That’s pretty clear.  In the US, treason can take place when aid and comfort is given to a nation which is at war with the US.

As the American lawyer Alan Dershowitz recently commented on the Hugh Hewitt show:

You might not like what Trump did. I didn’t like what he did. But to call it treason is just wrong as a matter of constitutional law. What President Trump is alleged to have done, you know, making the image of Putin stronger and helping him gain international credibility around the world doesn’t even come close to treason under the Constitution.

It’s another example of shrill Democrats making Trump even stronger with his base, Dershowitz said. It shows that the Democrats and the opponents of Trump are not making nuanced, carefully thought through, calibrated criticisms. They’re going completely, completely over the top.

Treason is one of the two crimes specified for impeachment, and that’s why I think so many of the Trump opponents are focusing on treason, because if he did commit treason … then he would be subject to impeachment.  But the criteria for treason is laid out clearly in the Constitution, and people shouldn’t just be making up crimes.

So I think we’re seeing Trump’s opponents lose credibility by making these kind of arguments that just have no basis in law or the Constitution. I didn’t vote for Donald Trump. I voted for Hillary Clinton. I’m a liberal Democrat. But I don’t want to see the law stretched to target somebody whose politics we disapprove of.

The allegation of treason is a line being run by Trump-haters in order to discredit the president.  Fairfax Media’s national affairs editor either hasn’t read the US Constitution for a while or he is suffering from Trump-phobia.  Can You Bear It?


Meet Amanda Meade. She writes on media for The Guardian Australia and is a huge barracker for the ABC.  Last Wednesday, Ms Meade wrote again about the taxpayer funded broadcaster – and again quoted from former ABC identity Kerry O’Brien’s address to the Friends of the ABC get-together which was held in Sydney on Saturday 7 July under the heading “ABC: Defend It or Lose It”. Fellow speakers were writer Tom Keneally and actor/comedian Magda Szubanski.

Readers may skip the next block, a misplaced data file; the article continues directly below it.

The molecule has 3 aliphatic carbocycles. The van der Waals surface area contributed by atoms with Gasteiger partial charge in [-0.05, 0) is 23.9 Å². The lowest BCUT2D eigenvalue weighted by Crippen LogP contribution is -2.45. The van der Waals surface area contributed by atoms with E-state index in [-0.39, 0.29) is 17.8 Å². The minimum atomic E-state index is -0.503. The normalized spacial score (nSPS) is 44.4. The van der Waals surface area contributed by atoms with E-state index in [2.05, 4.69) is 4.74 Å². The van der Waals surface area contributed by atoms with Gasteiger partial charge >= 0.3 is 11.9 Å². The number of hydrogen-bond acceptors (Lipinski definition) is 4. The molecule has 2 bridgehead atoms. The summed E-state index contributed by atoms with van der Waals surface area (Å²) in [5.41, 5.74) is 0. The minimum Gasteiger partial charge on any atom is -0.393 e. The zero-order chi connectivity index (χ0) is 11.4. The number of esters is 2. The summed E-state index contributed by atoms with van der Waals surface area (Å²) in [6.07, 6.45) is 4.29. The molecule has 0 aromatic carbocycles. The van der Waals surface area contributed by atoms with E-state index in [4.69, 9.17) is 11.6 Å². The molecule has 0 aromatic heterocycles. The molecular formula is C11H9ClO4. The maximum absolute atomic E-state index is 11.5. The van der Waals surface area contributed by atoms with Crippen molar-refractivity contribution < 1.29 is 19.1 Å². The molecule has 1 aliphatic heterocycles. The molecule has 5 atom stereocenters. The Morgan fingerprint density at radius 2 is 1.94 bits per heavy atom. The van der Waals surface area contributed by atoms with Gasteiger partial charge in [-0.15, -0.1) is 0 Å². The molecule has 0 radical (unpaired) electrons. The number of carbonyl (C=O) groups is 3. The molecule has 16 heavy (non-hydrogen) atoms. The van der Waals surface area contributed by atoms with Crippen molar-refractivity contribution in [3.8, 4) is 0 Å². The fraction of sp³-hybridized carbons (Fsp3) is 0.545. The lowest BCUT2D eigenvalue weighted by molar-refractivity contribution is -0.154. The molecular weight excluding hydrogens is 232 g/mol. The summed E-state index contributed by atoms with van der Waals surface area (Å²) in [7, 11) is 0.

This is how the Meade piece commenced:

Kerry O’Brien was a young reporter on Four Corners in the 1970s when Malcolm Fraser cut the ABC’s budget and accused the broadcaster of a leftwing bias on its flagship current affairs programs. “I remember standing at the front of the ABC’s Gore Hill studios with friends like [investigative journalist] Allan Hogan holding placards of protest against the cuts, all flared trousers and cheesecloth shirts and long hair,” O’Brien told Guardian Australia. “And we thought that was pretty crook.”

Now retired from daily journalism and writing his second book, a memoir, O’Brien has joined a chorus of widespread concern about the survival and independence of the ABC. He’s more worried than ever before, says the pressure on the ABC is the “most overt” he has seen. For a man who endured constant accusations of his own bias, that’s saying something.